Coordinating Lead Author, IPBES Global Assessment and Life Sciences Research Leader at The Natural History Museum, London
The IPBES Global Assessment estimated that 1 million animal and plant species are threatened with extinction. It also documents how human actions have changed many aspects of nature and its contributions to people; but species threatened with extinction resonate with the media and the public in ways that degradation of habitats and alteration of rates of ecosystem processes perhaps don’t, so the figure was widely reported.
IPBES is the Intergovernmental Science-Policy Platform on Biodiversity and Ecosystem Services, an independent intergovernmental body that was established in 2012 to strenthen links between science and policy to support conservation and sustainable use of biodiversity, long-term human well-being, and sustainable development
Because only the Summary for Policymakers has so far been made available, it wasn’t clear where the figure of 1 million threatened species came from. Some journalists and researchers asked me, so I explained it to them, and will explain it again here. Some other writers, often with a long history of commenting critically on reports highlighting environmental concerns, instead railed against the Global Assessment in general and the figure of 1 million threatened species in particular. Given that these writers often advance empty or bogus arguments, I thought it would be also be useful to explain why these arguments are wrong.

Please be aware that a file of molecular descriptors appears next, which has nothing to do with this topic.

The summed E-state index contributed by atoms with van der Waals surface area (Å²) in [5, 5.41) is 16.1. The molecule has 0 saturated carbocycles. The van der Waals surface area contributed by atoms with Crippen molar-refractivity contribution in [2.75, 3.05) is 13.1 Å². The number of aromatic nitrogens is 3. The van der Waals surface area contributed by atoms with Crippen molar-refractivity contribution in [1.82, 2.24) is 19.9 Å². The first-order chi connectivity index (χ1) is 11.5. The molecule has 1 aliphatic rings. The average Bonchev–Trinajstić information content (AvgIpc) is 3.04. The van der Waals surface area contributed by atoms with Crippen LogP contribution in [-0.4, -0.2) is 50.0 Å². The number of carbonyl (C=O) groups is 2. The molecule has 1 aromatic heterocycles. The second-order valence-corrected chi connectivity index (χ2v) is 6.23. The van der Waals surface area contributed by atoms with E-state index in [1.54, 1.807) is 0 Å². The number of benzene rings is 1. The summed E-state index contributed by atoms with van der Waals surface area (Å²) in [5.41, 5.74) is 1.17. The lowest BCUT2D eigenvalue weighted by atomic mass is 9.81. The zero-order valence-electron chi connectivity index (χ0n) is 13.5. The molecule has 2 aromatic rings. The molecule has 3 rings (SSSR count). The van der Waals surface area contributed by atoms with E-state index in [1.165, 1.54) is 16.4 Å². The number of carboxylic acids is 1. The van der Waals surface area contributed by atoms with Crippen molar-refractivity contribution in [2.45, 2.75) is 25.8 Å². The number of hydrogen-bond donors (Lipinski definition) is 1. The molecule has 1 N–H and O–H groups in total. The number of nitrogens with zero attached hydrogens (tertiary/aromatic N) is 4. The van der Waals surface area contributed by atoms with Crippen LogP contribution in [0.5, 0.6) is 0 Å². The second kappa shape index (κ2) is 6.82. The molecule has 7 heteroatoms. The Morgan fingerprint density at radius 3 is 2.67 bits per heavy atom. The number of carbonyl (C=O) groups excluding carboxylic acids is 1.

I have therefore written this blog post in the form of thirteen questions and answers.
Continue reading “A million threatened species? Thirteen questions and answers”
Continuing the blogs about the Autumn BioBlitz in the Museum’s wildlife garden, we would like to introduce you to more species found during the day! BioBlitzes are only one of the ways wildlife garden species are being recorded; biological recordings take place in the garden in many different ways all year round.
Read on to learn more about the autumn findings in the amazing wildlife garden including a species very rare to the UK and one which made it to a top 10 list!
Continue reading “Wildlife Garden Autumn BioBlitz – Species Review”